The Australian Health Ministers’ Conference (AHMC) has agreed to release the National Injury Prevention and Safety Promotion Plan: 2004–2014. The plan is complemented by two other documents endorsed by the AHMC meeting: the National Aboriginal and Torres Strait Islander Safety Promotion Strategy and the National Falls Prevention for Older People Plan: 2004 Onwards. The purpose of the National Injury Prevention and Safety Promotion Plan is to provide a framework for the injury activities of government agencies, local government, the private sector and non-government organisations, as well as communities and individuals. The plan also has links to a wide range of existing strategies, plans and initiatives relating to specific areas of injury prevention. The plan identifies several deficiencies in Australia’s current injury prevention and safety promotion efforts: insufficient resourcing of injury prevention and safety promotion; fragmentation of effort; gaps in injury prevention and safety promotion activity; injury prevention workforce and safety promotion capability issues; quality of, access to, and dissemination of injury information; and limited understanding of effective injury prevention and safety promotion activities. The plan, which also outlines ten principles to guide effective injury prevention and safety promotion and priorities for action, can be accessed via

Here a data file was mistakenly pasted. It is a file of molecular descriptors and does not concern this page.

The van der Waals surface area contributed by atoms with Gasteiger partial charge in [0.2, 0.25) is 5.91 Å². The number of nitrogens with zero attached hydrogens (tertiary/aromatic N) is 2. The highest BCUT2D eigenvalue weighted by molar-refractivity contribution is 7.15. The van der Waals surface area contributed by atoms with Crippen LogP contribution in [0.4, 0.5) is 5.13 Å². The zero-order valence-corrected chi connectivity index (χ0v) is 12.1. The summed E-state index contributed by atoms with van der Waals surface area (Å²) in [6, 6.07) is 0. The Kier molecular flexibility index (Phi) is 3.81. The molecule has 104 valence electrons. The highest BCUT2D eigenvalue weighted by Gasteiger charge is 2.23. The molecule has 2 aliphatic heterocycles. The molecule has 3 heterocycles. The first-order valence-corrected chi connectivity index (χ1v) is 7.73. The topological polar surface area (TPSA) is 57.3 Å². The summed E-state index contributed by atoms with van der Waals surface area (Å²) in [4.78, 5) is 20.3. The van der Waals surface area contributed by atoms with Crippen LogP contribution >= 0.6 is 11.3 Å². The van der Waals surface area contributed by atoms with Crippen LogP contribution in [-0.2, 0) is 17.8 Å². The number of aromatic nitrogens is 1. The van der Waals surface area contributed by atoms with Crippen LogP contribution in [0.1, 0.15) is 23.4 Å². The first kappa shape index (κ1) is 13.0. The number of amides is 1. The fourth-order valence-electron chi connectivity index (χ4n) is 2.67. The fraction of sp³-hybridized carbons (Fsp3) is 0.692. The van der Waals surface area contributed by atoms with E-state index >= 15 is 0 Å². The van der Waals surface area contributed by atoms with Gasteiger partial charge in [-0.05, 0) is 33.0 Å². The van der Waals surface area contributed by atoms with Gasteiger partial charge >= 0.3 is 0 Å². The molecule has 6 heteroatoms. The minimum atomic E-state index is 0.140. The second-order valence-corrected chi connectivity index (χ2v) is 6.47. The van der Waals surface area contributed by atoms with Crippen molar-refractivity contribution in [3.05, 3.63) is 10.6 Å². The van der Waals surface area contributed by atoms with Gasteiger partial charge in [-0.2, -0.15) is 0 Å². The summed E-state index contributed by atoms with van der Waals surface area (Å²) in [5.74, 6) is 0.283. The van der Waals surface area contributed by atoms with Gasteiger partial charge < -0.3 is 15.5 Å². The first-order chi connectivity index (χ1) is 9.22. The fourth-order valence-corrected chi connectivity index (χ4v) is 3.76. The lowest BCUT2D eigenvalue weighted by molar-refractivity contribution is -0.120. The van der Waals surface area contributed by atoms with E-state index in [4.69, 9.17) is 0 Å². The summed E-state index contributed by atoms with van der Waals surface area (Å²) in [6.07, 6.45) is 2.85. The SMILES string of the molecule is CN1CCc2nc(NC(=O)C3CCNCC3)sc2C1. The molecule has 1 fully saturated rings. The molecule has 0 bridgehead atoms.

The US Consumer Product Safety Commission (CPSC) announced in October that the agency has set several records in important safety areas this fiscal year including recalls of defective consumer products; civil penalties imposed for industry failure to report hazardous products; and industry reports of possible consumer product hazards. CPSC obtained the voluntary recall of 397 consumer products in fiscal year 2005. This figure represents the highest number of recalls for the agency in 10 years and includes the highest annual total ever for products not covered by a mandatory safety standard. This record comes on the heel of CPSC’s single largest, individual product recall in the previous fiscal year, of metal vending machine jewelry. (News and Notes editor’s writes: Does this mean that product safety is deteriorating or enforcement is improving?)